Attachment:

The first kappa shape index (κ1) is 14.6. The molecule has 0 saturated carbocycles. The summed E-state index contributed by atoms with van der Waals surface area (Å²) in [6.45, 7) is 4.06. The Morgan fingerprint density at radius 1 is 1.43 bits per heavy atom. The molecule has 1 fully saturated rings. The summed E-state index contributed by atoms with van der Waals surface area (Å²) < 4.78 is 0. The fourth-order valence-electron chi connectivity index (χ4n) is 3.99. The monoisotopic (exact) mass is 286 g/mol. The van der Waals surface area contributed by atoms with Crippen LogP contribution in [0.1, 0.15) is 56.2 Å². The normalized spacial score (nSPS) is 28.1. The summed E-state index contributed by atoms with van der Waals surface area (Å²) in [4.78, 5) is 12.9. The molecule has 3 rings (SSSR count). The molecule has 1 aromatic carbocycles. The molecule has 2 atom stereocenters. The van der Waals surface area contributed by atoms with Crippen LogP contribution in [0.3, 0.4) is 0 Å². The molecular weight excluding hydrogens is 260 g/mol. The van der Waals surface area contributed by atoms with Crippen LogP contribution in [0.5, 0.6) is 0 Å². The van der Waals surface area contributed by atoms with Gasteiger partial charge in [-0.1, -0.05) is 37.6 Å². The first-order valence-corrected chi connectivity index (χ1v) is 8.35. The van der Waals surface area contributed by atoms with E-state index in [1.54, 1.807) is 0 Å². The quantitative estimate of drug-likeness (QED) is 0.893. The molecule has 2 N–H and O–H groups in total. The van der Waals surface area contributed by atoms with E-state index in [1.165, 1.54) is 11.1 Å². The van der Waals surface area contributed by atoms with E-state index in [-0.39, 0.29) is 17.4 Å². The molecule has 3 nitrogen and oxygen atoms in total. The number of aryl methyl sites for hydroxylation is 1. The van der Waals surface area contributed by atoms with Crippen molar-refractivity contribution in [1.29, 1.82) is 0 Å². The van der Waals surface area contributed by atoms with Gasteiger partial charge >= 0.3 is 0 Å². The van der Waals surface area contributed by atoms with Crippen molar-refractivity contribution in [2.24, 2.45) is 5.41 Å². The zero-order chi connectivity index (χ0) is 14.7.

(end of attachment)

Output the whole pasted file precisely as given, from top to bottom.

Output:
The first kappa shape index (κ1) is 14.6. The molecule has 0 saturated carbocycles. The summed E-state index contributed by atoms with van der Waals surface area (Å²) in [6.45, 7) is 4.06. The Morgan fingerprint density at radius 1 is 1.43 bits per heavy atom. The molecule has 1 fully saturated rings. The summed E-state index contributed by atoms with van der Waals surface area (Å²) < 4.78 is 0. The fourth-order valence-electron chi connectivity index (χ4n) is 3.99. The monoisotopic (exact) mass is 286 g/mol. The van der Waals surface area contributed by atoms with Crippen LogP contribution in [0.1, 0.15) is 56.2 Å². The normalized spacial score (nSPS) is 28.1. The summed E-state index contributed by atoms with van der Waals surface area (Å²) in [4.78, 5) is 12.9. The molecule has 3 rings (SSSR count). The molecule has 1 aromatic carbocycles. The molecule has 2 atom stereocenters. The van der Waals surface area contributed by atoms with Crippen LogP contribution in [0.3, 0.4) is 0 Å². The molecular weight excluding hydrogens is 260 g/mol. The van der Waals surface area contributed by atoms with Crippen LogP contribution in [0.5, 0.6) is 0 Å². The van der Waals surface area contributed by atoms with Gasteiger partial charge in [-0.1, -0.05) is 37.6 Å². The first-order valence-corrected chi connectivity index (χ1v) is 8.35. The van der Waals surface area contributed by atoms with E-state index in [1.54, 1.807) is 0 Å². The quantitative estimate of drug-likeness (QED) is 0.893. The molecule has 2 N–H and O–H groups in total. The van der Waals surface area contributed by atoms with E-state index in [1.165, 1.54) is 11.1 Å². The van der Waals surface area contributed by atoms with E-state index in [-0.39, 0.29) is 17.4 Å². The molecule has 3 nitrogen and oxygen atoms in total. The number of aryl methyl sites for hydroxylation is 1. The van der Waals surface area contributed by atoms with Crippen molar-refractivity contribution in [1.29, 1.82) is 0 Å². The van der Waals surface area contributed by atoms with Gasteiger partial charge >= 0.3 is 0 Å². The van der Waals surface area contributed by atoms with Crippen molar-refractivity contribution in [2.24, 2.45) is 5.41 Å². The zero-order chi connectivity index (χ0) is 14.7.